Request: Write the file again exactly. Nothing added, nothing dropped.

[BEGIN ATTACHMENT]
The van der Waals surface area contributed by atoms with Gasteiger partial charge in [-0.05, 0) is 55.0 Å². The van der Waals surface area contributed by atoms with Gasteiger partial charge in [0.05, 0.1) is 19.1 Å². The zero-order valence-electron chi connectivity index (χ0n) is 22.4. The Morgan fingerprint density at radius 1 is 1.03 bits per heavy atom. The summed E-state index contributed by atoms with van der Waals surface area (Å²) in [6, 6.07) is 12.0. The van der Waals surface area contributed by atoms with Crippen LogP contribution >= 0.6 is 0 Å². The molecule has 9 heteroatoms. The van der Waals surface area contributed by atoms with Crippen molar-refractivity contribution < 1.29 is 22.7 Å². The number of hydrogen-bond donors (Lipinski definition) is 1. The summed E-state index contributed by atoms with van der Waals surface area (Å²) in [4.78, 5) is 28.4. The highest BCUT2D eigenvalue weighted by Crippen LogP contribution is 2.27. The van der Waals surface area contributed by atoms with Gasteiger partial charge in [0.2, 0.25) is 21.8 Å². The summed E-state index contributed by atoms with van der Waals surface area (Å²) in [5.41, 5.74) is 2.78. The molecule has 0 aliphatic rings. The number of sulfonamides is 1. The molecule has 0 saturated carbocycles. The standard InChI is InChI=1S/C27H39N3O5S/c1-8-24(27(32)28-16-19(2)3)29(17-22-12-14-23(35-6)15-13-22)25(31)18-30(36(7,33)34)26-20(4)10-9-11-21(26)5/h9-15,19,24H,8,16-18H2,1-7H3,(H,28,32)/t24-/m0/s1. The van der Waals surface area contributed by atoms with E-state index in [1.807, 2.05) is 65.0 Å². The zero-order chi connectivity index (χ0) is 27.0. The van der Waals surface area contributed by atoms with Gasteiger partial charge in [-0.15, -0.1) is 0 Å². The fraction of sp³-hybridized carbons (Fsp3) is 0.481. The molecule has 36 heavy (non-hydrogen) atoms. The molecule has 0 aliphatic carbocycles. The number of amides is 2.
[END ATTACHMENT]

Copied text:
The van der Waals surface area contributed by atoms with Gasteiger partial charge in [-0.05, 0) is 55.0 Å². The van der Waals surface area contributed by atoms with Gasteiger partial charge in [0.05, 0.1) is 19.1 Å². The zero-order valence-electron chi connectivity index (χ0n) is 22.4. The Morgan fingerprint density at radius 1 is 1.03 bits per heavy atom. The summed E-state index contributed by atoms with van der Waals surface area (Å²) in [6, 6.07) is 12.0. The van der Waals surface area contributed by atoms with Crippen LogP contribution >= 0.6 is 0 Å². The molecule has 9 heteroatoms. The van der Waals surface area contributed by atoms with Crippen molar-refractivity contribution < 1.29 is 22.7 Å². The number of hydrogen-bond donors (Lipinski definition) is 1. The summed E-state index contributed by atoms with van der Waals surface area (Å²) in [4.78, 5) is 28.4. The highest BCUT2D eigenvalue weighted by Crippen LogP contribution is 2.27. The van der Waals surface area contributed by atoms with Gasteiger partial charge in [0.2, 0.25) is 21.8 Å². The summed E-state index contributed by atoms with van der Waals surface area (Å²) in [5.41, 5.74) is 2.78. The molecule has 0 aliphatic rings. The number of sulfonamides is 1. The molecule has 0 saturated carbocycles. The standard InChI is InChI=1S/C27H39N3O5S/c1-8-24(27(32)28-16-19(2)3)29(17-22-12-14-23(35-6)15-13-22)25(31)18-30(36(7,33)34)26-20(4)10-9-11-21(26)5/h9-15,19,24H,8,16-18H2,1-7H3,(H,28,32)/t24-/m0/s1. The van der Waals surface area contributed by atoms with E-state index in [1.807, 2.05) is 65.0 Å². The zero-order chi connectivity index (χ0) is 27.0. The van der Waals surface area contributed by atoms with Gasteiger partial charge in [-0.15, -0.1) is 0 Å². The fraction of sp³-hybridized carbons (Fsp3) is 0.481. The molecule has 36 heavy (non-hydrogen) atoms. The molecule has 0 aliphatic carbocycles. The number of amides is 2.